Wednesday, April 6, 2022

Soul of the Citizen Tour and Giveaway

 


Soul of the Citizen: Prayers For A Divided Nation

by Mischa Field

Genre: Christian Nonfiction 

Crisis times call for leadership.
Corrupt times call for integrity.
These times call for a move of God, and a move of God calls for you.

Soul of the Citizen: Prayers for a Divided Nation, by Mischa Field, is the cry of a burdened heart refusing to give up on neighbor or neighborhood or nation. It is a collection of prayers for leaders and followers, for parents and children, for shepherds and flocks, and for you and your enemy.

A biblical scribe for modern times, Field offers the reader a word of hope and a call to action. This book is for anyone looking to do justice, love mercy, and walk humbly with God in a time drowning in accusation and ambiguity.

If you long to protect your peace in times of conflict, this book is for you.
If you long to live ethically and authentically in times of struggle, this book is for you.
If you are moved to pray that God would do a new thing in the life of this nation, this book is for you.


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1.


A Prayer for the Soul of the Nation

May we spend more time in prayer than in rage. May we spend more time in meditation than consuming the news. May we trust you with every outcome. Lord, we need your help.

Father, I thank you for clear priorities. May we be clear in putting God over money. 

Jesus was. He said: You cannot serve both God and money (Matthew 6:24 NIV). Forgive us for desperately trying. 

Forgive us for attempting to twist your words to sanctify our greed. This is exactly what you warned us against.

May we be clear in putting the public good before our personal progress. May we protect the individual’s rights without exalting individual wants. 

We see leadership failure throughout the world. May we, in this moment, demonstrate servant leadership by being the church. May we serve, love, intercede, advocate and protect, instead of reveling in justified selfishness, whether for profits or our tribalized interpretations of justice.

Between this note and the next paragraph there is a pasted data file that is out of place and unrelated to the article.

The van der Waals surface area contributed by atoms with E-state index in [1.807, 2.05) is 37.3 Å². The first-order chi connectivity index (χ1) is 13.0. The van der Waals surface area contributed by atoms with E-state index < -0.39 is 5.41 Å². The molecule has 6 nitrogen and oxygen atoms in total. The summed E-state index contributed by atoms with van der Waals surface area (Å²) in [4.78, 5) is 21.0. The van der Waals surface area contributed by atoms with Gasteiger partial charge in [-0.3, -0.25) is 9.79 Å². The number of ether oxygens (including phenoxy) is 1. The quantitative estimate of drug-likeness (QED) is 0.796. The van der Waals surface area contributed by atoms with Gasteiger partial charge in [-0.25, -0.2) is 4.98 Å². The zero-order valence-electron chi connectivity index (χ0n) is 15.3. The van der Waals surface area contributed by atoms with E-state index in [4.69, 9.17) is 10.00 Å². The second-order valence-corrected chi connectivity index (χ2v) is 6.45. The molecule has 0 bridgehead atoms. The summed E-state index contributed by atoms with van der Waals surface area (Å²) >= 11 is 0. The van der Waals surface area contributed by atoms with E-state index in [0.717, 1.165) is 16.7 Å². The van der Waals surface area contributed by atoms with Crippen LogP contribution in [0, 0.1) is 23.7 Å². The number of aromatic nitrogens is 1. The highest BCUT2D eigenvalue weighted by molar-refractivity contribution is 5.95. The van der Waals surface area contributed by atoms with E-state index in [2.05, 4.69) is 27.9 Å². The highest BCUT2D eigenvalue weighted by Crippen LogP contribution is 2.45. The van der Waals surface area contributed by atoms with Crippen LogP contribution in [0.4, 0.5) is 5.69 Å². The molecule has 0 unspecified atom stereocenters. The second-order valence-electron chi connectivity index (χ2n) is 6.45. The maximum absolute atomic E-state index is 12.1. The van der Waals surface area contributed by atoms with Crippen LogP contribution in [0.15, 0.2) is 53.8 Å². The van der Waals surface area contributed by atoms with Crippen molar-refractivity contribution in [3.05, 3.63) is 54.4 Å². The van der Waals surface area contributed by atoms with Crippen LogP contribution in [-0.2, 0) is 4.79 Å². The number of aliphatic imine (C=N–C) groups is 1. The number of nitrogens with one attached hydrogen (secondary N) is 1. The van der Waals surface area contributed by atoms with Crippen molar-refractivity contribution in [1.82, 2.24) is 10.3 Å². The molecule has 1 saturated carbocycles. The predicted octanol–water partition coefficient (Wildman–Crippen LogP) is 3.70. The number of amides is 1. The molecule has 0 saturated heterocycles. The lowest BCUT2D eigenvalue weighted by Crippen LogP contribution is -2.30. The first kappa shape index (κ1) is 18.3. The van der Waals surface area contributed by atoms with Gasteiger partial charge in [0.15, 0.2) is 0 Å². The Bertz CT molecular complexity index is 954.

As Emma Lazarus said, “Until we are all free, we are none of us free.”

May we never detach from the moment. May we never harden our hearts to the cries of the people. May we repent of our selfishness today. 

We will face many tough decisions in the days ahead. May love drive all of them. Not fear. Not finance.

May our love for you and your people empower us to hear from you and to make decisions that will please you. May our motives be unimpeachable. May our focus be perfect. May our agenda be yours. 

Crisis reveals character. As much as anything, this pandemic has exposed our selfishness. We have infected each other—because my bills were more real than your health, because my lifestyle was more important than your safety, because my recreation was more important than your survival.

And Father, right now, I lift up this nation, and I lift up your people within it as we endure a crisis perhaps like none we’ve ever seen.

I lift up our elders. I pray for their safety. I pray for their peace. May this storm pass over them, Father. May they not find themselves subject to calls to sacrifice their lives for someone else’s bottom line.

I lift up people who have lost their jobs, and may find themselves needing the love of a neighbor that isn’t presently there.